HL Deb 09 November 1909 vol 4 cc542-6

My Lords, I rise to ask the Lord Steward whether he can state what decrease in the output of coal has occurred since the Mines Eight Hours Act came into operation, and whether His Majesty's Government still contemplate introducing an amending Bill during the present Session. In putting this question I am afraid that there is very little probability of obtaining a satisfactory answer, because the noble Earl is pretty sure to say there are no official statistics available at the present moment. So far as my information goes with regard to the working of this particular Act I find that, while in the Yorkshire collieries, where the hours were already short, no special effect has been felt, in Lancashire the average reduction amounts to something like ten per cent., and I believe that that figure applies also to portion of the Midlands and South Wales. In addition, I am informed that the hewers are earning from 9d. to 10d. a day less than they did before the Act was passed. Notwithstanding the efforts on both sides to make the Act work smoothly, serious difficulties have arisen in various parts of the country, and grave strikes have been averted with great difficulty. This Act, which was intended to be so beneficent, has, as a matter of fact, shown itself so inconvenient and unpopular that when a prominent member of His Majesty's Government was seeking re-election not long ago in the Cleveland Division he was obliged in order to retain his seat to promise an amending Act. In view of this unprecedented event in our history of a Minister promising to undo the work of his Government I asked in this House when the amending Bill was going to be brought in, and the noble and learned Lord on the Woolsack assured me that it was going to be a very small measure and would be brought in at an early date and, he understood, with the general consent of both employers and employed. In fact he rather implied that it would be a Bill of such a universally popular character that it would be impossible even for me to find anything to object to in it. I want to know what has become of that Bill. I am informed, although it sounds almost incredible, that when it was drafted the Labour leaders in another place at once announced that they would have nothing to say to it whatever, and thereupon the Bill was dropped and nothing more has been heard of it. I now wish to repeat the question, and perhaps the noble Earl will be able to clear up the mystery that surrounds it.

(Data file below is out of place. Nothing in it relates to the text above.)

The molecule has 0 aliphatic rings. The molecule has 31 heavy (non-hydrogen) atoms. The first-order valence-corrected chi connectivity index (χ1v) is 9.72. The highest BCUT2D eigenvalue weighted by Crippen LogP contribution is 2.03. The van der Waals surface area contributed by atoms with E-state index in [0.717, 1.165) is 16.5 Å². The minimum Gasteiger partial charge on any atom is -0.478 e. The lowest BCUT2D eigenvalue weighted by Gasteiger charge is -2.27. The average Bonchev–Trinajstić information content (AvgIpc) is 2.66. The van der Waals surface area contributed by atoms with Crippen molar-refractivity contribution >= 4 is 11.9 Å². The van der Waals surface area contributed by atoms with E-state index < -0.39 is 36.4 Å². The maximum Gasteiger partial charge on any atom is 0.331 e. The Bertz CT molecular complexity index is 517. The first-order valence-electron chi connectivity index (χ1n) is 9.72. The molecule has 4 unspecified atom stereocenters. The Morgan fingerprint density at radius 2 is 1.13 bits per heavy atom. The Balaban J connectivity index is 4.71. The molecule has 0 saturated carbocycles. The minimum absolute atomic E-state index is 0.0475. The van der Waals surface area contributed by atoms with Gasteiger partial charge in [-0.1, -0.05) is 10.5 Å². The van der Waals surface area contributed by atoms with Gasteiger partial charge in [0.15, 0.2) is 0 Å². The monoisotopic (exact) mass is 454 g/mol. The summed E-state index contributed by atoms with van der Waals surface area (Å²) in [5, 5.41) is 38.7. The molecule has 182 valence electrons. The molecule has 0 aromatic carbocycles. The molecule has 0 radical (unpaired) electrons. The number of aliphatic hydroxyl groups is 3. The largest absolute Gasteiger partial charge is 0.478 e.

My Lords, before the noble Earl the Lord Steward replies I should like to ask a supplementary question on the same subject. I do not know whether the noble Earl has any statistics, but I should imagine that it is quite impossible for any available statistics to have serious value. There have been very great difficulties in bringing this important new legislation into working order, and those difficulties have undoubtedly tended for the moment to decrease the output. I do not know whether the noble Earl is in a position to answer the question or not, but if he has any really serious body of statistics I should like to ask whether the Act has increased the cost of working by 5s. or 10s. a ton, as was stated would be the case by the Coal Consumers' League, of which the noble Lord opposite was president.


My Lords, dealing first with the interrogation of the noble Lord behind me, I think the question whether the Act has increased the cost of working by 5s. or 10s. a ton would be more properly addressed to the noble Lord the president of the Coal Consumers' League.


I don't know.